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Arnaud and colleagues used WHO’s VigiBase, an international spontaneous reporting system, to compile an updated list (19 March 2018) of drugs suspected to be implicated in drug-induced systemic lupus erythematosus (SLE), an evolving clinical entity.1 They analysed 12 166 reports of drug-induced SLE and identified 118 suspected drugs with pharmacovigilance signal, which were reported in 8163 cases, mainly occurring in women (81%, 49 years as median age), defined as serious (55%), with a median onset of 172 days. Of note, 76 drugs (64.4%) were already known to cause SLE in the literature, including anti-TNF agents (infliximab received the highest number of reports), procainamide and hydralazine (receiving the highest disproportional reporting).
Our attention was drawn to the lack of pharmacovigilance signal for immune checkpoint inhibitors (ICIs), emerging oncological drugs recently associated with a unique and distinct spectrum of side effects, the so-called immune-related adverse events (irAEs), virtually affecting any organ or tissue, with rheumatic manifestations including arthralgia/arthritis, myalgia/myositis, polymyalgia rheumatica, rheumatoid arthritis and Sjögren's syndrome.2 3
Therefore, we analysed the FDA Adverse Event Reporting System (FAERS) to verify whether SLE is reported with ICIs, and characterise relevant cases in terms of severity (eg, hospitalisation), mortality (death reported as outcome), onset time (in relation to ICI regimen), concomitant drugs known to cause SLE and coreported irAEs.4 Among 4870 rheumatic events (arthralgia, n=711), SLE was reported in 18 cases (as of June 2018), plus 7 cases of cutaneous SLE (two recorded as subacute), 2 cases of lupus-like syndrome and 1 case each for lupus nephritis and central nervous system lupus. Among 18 cases of SLE, only inhibitors of programmed cell death 1 or its ligand (PD1/PDL1) were reported: nivolumab was the suspect ICI in 12 cases, followed by pembrolizumab (4 cases), avelumab and atezolizumab (one each). Mean age was 61 years, with female:male ratio of 1.6; hospitalisation was recorded in four cases, with only one death. The median onset time (calculated for eight cases with available information on event date and start of therapy) was 196 days. Notably, no anti-TNF drugs, procainamide or hydralazine were recorded among concomitant drugs; SLE was the only adverse event recorded in 10 cases, and arthralgia, arthritis and other rheumatic events co-occurred in only 2 cases.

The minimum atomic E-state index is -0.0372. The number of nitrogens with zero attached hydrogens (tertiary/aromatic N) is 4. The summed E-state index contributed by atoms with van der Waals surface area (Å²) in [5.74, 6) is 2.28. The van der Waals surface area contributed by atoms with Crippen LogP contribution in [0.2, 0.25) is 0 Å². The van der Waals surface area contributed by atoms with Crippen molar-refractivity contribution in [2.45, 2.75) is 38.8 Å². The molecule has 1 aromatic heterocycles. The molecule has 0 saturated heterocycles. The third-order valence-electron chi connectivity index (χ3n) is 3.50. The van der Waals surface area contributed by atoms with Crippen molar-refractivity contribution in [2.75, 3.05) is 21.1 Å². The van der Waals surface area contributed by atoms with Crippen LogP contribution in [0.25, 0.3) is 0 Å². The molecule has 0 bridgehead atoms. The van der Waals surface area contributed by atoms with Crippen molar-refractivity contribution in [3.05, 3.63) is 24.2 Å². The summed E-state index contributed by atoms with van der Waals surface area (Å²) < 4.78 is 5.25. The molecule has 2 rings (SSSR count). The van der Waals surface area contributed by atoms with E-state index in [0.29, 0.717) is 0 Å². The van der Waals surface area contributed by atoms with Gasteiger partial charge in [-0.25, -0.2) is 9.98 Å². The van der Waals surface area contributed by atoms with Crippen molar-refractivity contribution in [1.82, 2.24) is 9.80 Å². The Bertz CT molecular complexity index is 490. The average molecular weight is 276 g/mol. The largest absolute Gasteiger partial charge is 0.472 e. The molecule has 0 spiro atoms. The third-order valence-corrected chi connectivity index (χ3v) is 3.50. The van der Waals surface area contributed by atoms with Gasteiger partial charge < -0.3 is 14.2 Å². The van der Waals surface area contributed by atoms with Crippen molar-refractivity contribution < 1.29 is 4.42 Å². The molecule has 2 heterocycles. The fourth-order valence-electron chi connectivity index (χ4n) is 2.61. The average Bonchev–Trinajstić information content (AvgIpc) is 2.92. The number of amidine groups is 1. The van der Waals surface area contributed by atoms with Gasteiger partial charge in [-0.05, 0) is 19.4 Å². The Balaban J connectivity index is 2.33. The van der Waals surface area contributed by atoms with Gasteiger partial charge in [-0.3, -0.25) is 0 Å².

These findings are partially in line with Arnaud and colleagues and open a question on whether ICIs should be added to the list of drug-induced SLE. We hypothesised that ICIs did not emerge with a pharmacovigilance signal from WHO’s VigiBase because of potential drug-related and event-related competition bias; that is, the substantial over-reporting of SLE with hydralazine and procainamide, together with the large reporting of irAE with ICIs other than rheumatic events, might have masked the ability to detect disproportionality for events with low reporting rate.5 The most intriguing and unexpected finding from FAERS is that SLE with ICIs does not appear to co-occur with other irAEs, especially rheumatic events, with very low fatality rate and delayed onset (more than 6 months).6 Although ICI-related SLE appears rare, the increasing uptake of ICIs in clinical practice strengthens the importance of (1) real-time monitoring of pharmacovigilance databases, such as FAERS and WHO’s VigiBase; (2) maintaining awareness and long-lasting vigilance by immunologists, rheumatologists and oncologists of this evolving drug-induced clinical entity. The awaited EULAR recommendations, together with accurate reporting of rheumatological irAEs with ICIs, will increase our understanding and relevant confidence of rheumatologists about mechanistic basis, drug-related and patient-related risk factors, as well as optimal management especially in patients with pre-existing autoimmune diseases.7–10
Contributors ER provided the first draft of the article; all authors were involved in revising it critically for important intellectual content, and all authors approved the final version to be published. Study conception and design: ER, ICA, EP and FDP. Acquisition of data: ICA. Analysis and interpretation of data: ER, ICA, EP and FDP.
Funding The authors have not declared a specific grant for this research from any funding agency in the public, commercial or not-for-profit sectors. The authors are supported by institutional research funds (Ricerca Fondamentale Orientata).
Competing interests None declared.
Patient consent for publication Not required.
Provenance and peer review Not commissioned; internally peer reviewed.
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